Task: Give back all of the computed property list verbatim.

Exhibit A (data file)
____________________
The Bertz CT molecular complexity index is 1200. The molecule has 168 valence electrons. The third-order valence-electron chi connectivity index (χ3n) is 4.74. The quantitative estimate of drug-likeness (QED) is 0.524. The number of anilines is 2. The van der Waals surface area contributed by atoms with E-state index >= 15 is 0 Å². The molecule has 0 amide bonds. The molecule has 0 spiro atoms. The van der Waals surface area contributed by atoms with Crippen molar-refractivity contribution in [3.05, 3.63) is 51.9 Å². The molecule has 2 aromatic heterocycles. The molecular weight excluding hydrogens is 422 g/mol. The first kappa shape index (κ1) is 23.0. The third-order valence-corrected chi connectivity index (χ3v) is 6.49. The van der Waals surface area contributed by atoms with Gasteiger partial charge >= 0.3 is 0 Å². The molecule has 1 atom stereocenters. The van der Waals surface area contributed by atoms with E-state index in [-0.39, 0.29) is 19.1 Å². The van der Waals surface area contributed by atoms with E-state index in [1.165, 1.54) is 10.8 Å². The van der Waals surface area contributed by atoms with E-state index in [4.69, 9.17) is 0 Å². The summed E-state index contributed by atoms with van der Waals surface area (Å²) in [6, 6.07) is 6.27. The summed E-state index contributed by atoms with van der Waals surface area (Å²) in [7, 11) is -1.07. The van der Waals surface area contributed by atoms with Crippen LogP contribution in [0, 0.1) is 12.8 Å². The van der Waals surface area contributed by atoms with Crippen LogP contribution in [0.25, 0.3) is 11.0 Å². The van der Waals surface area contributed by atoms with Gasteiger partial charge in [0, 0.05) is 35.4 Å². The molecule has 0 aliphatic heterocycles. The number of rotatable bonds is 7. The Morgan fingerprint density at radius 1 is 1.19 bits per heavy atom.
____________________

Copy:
The Bertz CT molecular complexity index is 1200. The molecule has 168 valence electrons. The third-order valence-electron chi connectivity index (χ3n) is 4.74. The quantitative estimate of drug-likeness (QED) is 0.524. The number of anilines is 2. The van der Waals surface area contributed by atoms with E-state index >= 15 is 0 Å². The molecule has 0 amide bonds. The molecule has 0 spiro atoms. The van der Waals surface area contributed by atoms with Crippen molar-refractivity contribution in [3.05, 3.63) is 51.9 Å². The molecule has 2 aromatic heterocycles. The molecular weight excluding hydrogens is 422 g/mol. The first kappa shape index (κ1) is 23.0. The third-order valence-corrected chi connectivity index (χ3v) is 6.49. The van der Waals surface area contributed by atoms with Gasteiger partial charge >= 0.3 is 0 Å². The molecule has 1 atom stereocenters. The van der Waals surface area contributed by atoms with E-state index in [-0.39, 0.29) is 19.1 Å². The van der Waals surface area contributed by atoms with E-state index in [1.165, 1.54) is 10.8 Å². The van der Waals surface area contributed by atoms with E-state index in [4.69, 9.17) is 0 Å². The summed E-state index contributed by atoms with van der Waals surface area (Å²) in [6, 6.07) is 6.27. The summed E-state index contributed by atoms with van der Waals surface area (Å²) in [7, 11) is -1.07. The van der Waals surface area contributed by atoms with Crippen LogP contribution in [0, 0.1) is 12.8 Å². The van der Waals surface area contributed by atoms with Crippen LogP contribution in [0.25, 0.3) is 11.0 Å². The van der Waals surface area contributed by atoms with Gasteiger partial charge in [0, 0.05) is 35.4 Å². The molecule has 0 aliphatic heterocycles. The number of rotatable bonds is 7. The Morgan fingerprint density at radius 1 is 1.19 bits per heavy atom.